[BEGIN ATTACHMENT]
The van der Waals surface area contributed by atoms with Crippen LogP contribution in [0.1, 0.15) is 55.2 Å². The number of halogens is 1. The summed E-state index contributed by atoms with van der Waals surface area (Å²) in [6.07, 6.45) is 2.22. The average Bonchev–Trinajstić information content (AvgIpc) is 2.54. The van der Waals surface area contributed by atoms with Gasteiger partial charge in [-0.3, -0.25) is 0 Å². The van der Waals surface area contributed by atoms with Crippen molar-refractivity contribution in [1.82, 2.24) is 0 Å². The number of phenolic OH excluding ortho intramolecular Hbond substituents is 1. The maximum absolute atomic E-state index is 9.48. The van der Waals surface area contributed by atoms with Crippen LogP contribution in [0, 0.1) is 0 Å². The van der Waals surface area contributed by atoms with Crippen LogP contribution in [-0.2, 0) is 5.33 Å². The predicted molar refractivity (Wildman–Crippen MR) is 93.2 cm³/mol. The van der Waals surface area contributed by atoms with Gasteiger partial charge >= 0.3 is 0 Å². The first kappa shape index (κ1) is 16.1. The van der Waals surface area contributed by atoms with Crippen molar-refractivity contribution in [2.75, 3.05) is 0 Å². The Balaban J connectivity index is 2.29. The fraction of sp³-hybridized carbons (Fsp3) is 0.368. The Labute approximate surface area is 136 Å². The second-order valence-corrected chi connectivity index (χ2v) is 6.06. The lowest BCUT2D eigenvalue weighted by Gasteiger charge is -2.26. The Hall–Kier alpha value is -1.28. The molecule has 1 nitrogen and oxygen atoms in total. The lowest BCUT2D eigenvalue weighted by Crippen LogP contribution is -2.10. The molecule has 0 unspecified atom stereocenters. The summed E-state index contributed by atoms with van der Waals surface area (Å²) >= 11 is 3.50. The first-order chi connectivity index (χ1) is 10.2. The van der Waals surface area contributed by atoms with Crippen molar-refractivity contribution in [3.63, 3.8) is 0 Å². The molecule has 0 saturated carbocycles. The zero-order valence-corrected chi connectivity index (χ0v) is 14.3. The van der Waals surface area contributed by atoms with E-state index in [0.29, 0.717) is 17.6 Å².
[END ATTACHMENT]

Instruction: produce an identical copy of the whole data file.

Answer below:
The van der Waals surface area contributed by atoms with Crippen LogP contribution in [0.1, 0.15) is 55.2 Å². The number of halogens is 1. The summed E-state index contributed by atoms with van der Waals surface area (Å²) in [6.07, 6.45) is 2.22. The average Bonchev–Trinajstić information content (AvgIpc) is 2.54. The van der Waals surface area contributed by atoms with Gasteiger partial charge in [-0.3, -0.25) is 0 Å². The van der Waals surface area contributed by atoms with Crippen molar-refractivity contribution in [1.82, 2.24) is 0 Å². The number of phenolic OH excluding ortho intramolecular Hbond substituents is 1. The maximum absolute atomic E-state index is 9.48. The van der Waals surface area contributed by atoms with Crippen LogP contribution in [0, 0.1) is 0 Å². The van der Waals surface area contributed by atoms with Crippen LogP contribution in [-0.2, 0) is 5.33 Å². The predicted molar refractivity (Wildman–Crippen MR) is 93.2 cm³/mol. The van der Waals surface area contributed by atoms with Gasteiger partial charge >= 0.3 is 0 Å². The first kappa shape index (κ1) is 16.1. The van der Waals surface area contributed by atoms with Crippen molar-refractivity contribution in [2.75, 3.05) is 0 Å². The Balaban J connectivity index is 2.29. The fraction of sp³-hybridized carbons (Fsp3) is 0.368. The Labute approximate surface area is 136 Å². The second-order valence-corrected chi connectivity index (χ2v) is 6.06. The lowest BCUT2D eigenvalue weighted by Gasteiger charge is -2.26. The Hall–Kier alpha value is -1.28. The molecule has 1 nitrogen and oxygen atoms in total. The lowest BCUT2D eigenvalue weighted by Crippen LogP contribution is -2.10. The molecule has 0 unspecified atom stereocenters. The summed E-state index contributed by atoms with van der Waals surface area (Å²) >= 11 is 3.50. The first-order chi connectivity index (χ1) is 10.2. The van der Waals surface area contributed by atoms with Crippen molar-refractivity contribution in [3.63, 3.8) is 0 Å². The molecule has 0 saturated carbocycles. The zero-order valence-corrected chi connectivity index (χ0v) is 14.3. The van der Waals surface area contributed by atoms with E-state index in [0.29, 0.717) is 17.6 Å².